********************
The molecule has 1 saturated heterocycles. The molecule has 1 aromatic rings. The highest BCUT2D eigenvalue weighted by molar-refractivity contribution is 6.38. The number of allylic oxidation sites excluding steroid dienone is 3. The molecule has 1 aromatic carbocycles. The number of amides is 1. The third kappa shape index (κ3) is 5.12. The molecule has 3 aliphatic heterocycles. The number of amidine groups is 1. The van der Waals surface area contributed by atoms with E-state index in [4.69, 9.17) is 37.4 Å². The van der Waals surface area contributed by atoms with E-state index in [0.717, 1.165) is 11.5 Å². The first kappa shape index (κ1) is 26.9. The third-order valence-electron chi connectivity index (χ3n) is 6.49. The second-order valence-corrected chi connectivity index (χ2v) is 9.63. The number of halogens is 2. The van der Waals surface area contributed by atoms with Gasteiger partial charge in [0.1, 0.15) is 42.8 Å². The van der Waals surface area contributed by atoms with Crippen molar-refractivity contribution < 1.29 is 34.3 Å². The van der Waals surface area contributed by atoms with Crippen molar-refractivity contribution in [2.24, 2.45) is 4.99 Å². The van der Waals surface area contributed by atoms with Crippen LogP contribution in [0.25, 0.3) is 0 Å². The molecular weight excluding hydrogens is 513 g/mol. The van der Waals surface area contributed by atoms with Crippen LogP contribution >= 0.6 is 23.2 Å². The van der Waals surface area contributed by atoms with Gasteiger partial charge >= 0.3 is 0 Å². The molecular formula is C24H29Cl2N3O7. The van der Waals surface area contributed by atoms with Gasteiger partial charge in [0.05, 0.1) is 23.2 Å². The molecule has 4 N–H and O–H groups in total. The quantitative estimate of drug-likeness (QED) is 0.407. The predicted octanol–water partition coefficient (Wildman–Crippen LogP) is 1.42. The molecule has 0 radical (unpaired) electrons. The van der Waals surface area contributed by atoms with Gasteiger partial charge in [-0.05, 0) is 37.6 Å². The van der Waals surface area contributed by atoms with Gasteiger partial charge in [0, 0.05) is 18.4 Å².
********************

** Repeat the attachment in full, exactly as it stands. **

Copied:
The molecule has 1 saturated heterocycles. The molecule has 1 aromatic rings. The highest BCUT2D eigenvalue weighted by molar-refractivity contribution is 6.38. The number of allylic oxidation sites excluding steroid dienone is 3. The molecule has 1 aromatic carbocycles. The number of amides is 1. The third kappa shape index (κ3) is 5.12. The molecule has 3 aliphatic heterocycles. The number of amidine groups is 1. The van der Waals surface area contributed by atoms with E-state index in [4.69, 9.17) is 37.4 Å². The van der Waals surface area contributed by atoms with E-state index in [0.717, 1.165) is 11.5 Å². The first kappa shape index (κ1) is 26.9. The third-order valence-electron chi connectivity index (χ3n) is 6.49. The second-order valence-corrected chi connectivity index (χ2v) is 9.63. The number of halogens is 2. The van der Waals surface area contributed by atoms with Gasteiger partial charge in [0.1, 0.15) is 42.8 Å². The van der Waals surface area contributed by atoms with Crippen molar-refractivity contribution < 1.29 is 34.3 Å². The van der Waals surface area contributed by atoms with Crippen molar-refractivity contribution in [2.24, 2.45) is 4.99 Å². The van der Waals surface area contributed by atoms with Crippen LogP contribution in [0.25, 0.3) is 0 Å². The molecular weight excluding hydrogens is 513 g/mol. The van der Waals surface area contributed by atoms with Crippen LogP contribution >= 0.6 is 23.2 Å². The van der Waals surface area contributed by atoms with Gasteiger partial charge >= 0.3 is 0 Å². The molecular formula is C24H29Cl2N3O7. The van der Waals surface area contributed by atoms with Gasteiger partial charge in [0.05, 0.1) is 23.2 Å². The molecule has 4 N–H and O–H groups in total. The quantitative estimate of drug-likeness (QED) is 0.407. The predicted octanol–water partition coefficient (Wildman–Crippen LogP) is 1.42. The molecule has 0 radical (unpaired) electrons. The van der Waals surface area contributed by atoms with Gasteiger partial charge in [-0.05, 0) is 37.6 Å². The van der Waals surface area contributed by atoms with Gasteiger partial charge in [0, 0.05) is 18.4 Å².